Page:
- First buses with evacuees leave Homs
- Syria says it will participate in 2nd round of peace talks
- Women, children, elderly to get a chance to leave Homs, with aid to arrive
- The Syrian conflict is nearly 3 years old
Syria's government said on Friday that it will participate in a second round of peace talks in Geneva, the state-run SANA news agency reported.
"Restoring security and stability to Syria makes it necessary to discuss putting an end to terrorism and violence as stated in Geneva Communique and underlines the need for agreement of both Syrian sides on that for protecting the Syrian citizens and stopping the Syrian bloodshed at the hands of regionally and internationally-backed armed terrorist groups," said Deputy Foreign and Expatriates Minister Dr. Faisal Mikdad.
The talks will build upon the first round of discussions, he said. The Syrian conflict, which has left more than 100,000 people dead and millions more displaced, has raged for nearly three years.
Meanwhile, at least 200 people are expected to be evacuated from the besieged city of Homs, according to the Homs governor, SANA reported.
The evacuations are due to take place in the neighborhood of Jouret al-Shiah towards al-Mimas area, Homs Gov. Talal al-Barazi said.
All necessary arrangements for evacuating civilians, including children, women, wounded and elderly people, in the old Homs neighborhoods were completed, SANA reported.
Under the agreement, a cease-fire will go into effect and women, civilians over 55, and children under 15 can choose to leave the Old City if they agree not to take up arms against the government.
The first buses carrying 83 evacuees left the Old City on Friday, the local provincial governor said. These civilians received medical checkups and will be transferred to the location of their choice, al-Barazi said.
After the first group of evacuations, Syrian troops will clear the way for a U.N. aid convoy packed with food and medicine to enter the area for the first time in more than a year, according to opposition spokesman Abu Rami.
"We have nothing to give the families," he told CNN via Skype from the Old City of Homs. "We are crippled because of the lack of food and medicine, which especially affects the women, children, and the elderly, so for the sake of the public good, we must agree to this cease-fire."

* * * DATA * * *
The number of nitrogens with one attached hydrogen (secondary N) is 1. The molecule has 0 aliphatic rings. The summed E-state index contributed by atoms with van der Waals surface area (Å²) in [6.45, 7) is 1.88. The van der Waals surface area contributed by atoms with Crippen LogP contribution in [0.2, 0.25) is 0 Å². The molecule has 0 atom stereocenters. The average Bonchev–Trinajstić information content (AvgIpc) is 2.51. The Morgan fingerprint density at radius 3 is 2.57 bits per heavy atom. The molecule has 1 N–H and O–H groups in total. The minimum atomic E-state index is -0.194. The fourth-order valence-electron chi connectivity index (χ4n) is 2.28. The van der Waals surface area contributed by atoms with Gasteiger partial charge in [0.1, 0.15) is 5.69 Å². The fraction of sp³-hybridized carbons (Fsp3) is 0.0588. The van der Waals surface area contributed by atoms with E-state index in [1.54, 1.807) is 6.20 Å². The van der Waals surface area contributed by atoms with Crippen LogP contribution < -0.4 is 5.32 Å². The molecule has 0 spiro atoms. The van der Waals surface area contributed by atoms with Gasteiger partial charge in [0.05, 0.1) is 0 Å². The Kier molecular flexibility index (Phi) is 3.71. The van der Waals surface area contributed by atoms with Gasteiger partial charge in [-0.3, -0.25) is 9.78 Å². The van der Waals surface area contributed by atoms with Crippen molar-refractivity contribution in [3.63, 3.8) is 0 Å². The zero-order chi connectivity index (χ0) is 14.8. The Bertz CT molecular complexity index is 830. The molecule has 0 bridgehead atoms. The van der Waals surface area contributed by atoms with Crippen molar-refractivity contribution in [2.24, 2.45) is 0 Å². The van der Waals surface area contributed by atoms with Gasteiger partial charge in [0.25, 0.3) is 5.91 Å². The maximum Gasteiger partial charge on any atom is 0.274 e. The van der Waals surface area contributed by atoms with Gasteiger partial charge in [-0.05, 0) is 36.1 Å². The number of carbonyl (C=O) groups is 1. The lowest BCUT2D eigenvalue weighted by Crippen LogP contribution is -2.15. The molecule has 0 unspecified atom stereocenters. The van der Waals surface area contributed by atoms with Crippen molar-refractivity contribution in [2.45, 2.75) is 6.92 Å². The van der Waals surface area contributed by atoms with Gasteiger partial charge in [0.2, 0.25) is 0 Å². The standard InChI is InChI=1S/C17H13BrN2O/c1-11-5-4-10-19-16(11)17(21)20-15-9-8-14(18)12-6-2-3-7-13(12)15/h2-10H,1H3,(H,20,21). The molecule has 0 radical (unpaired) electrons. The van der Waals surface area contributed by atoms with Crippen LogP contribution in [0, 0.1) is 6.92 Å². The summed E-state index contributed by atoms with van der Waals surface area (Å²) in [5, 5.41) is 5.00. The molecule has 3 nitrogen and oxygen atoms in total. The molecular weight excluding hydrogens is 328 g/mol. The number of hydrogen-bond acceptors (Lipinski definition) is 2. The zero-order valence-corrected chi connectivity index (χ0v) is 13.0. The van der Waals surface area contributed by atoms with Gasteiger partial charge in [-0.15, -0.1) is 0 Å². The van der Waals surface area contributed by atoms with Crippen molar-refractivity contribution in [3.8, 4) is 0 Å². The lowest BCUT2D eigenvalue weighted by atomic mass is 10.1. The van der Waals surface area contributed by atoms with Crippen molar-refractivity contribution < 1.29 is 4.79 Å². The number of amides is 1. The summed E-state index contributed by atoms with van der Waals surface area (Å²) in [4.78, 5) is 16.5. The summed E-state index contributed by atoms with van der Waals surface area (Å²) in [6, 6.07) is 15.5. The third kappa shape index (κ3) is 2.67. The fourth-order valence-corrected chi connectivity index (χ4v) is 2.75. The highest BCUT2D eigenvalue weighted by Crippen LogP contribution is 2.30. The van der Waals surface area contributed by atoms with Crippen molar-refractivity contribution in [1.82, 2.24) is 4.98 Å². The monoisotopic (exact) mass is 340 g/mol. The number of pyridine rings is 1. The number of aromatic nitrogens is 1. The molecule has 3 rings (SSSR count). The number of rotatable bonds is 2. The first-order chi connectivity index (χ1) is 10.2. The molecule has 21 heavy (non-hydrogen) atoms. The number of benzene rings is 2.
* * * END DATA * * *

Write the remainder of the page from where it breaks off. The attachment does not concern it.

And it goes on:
According to SANA, the government would provide shelter, food and medical treatment to people who leave the Old City. In addition, the agreement calls for government forces to allow humanitarian assistance to people who remain in the besieged area, SANA reported.
Valerie Amos, the U.N. emergency relief coordinator, said the cease-fire agreement would mean essential supplies for about 2,500 people in Homs.
"What we're waiting for is a green light to be given by the parties for safe passage," said Farhan Haq, a spokesman for U.N. Secretary-General Ban Ki-moon.
In Washington, Psaki called on Syrian President Bashar al-Assad's government to follow through on allowing U.N. convoys to enter Homs, adding that "an evacuation is not a substitute for the safe, regular, and unfettered delivery of humanitarian assistance to those in need wherever they are."
"We should not be giving credit to a regime just for providing food for a few days to people who are starving, given that's the right moral thing to do, and this is something they should have been doing all along," Psaki said.
Asked about concerns that the Syrian regime might be preparing for a final assault on those who remain in Homs once the other civilians depart, Psaki refused to speculate but said it was important for the U.N. convoys to get access to the Old City.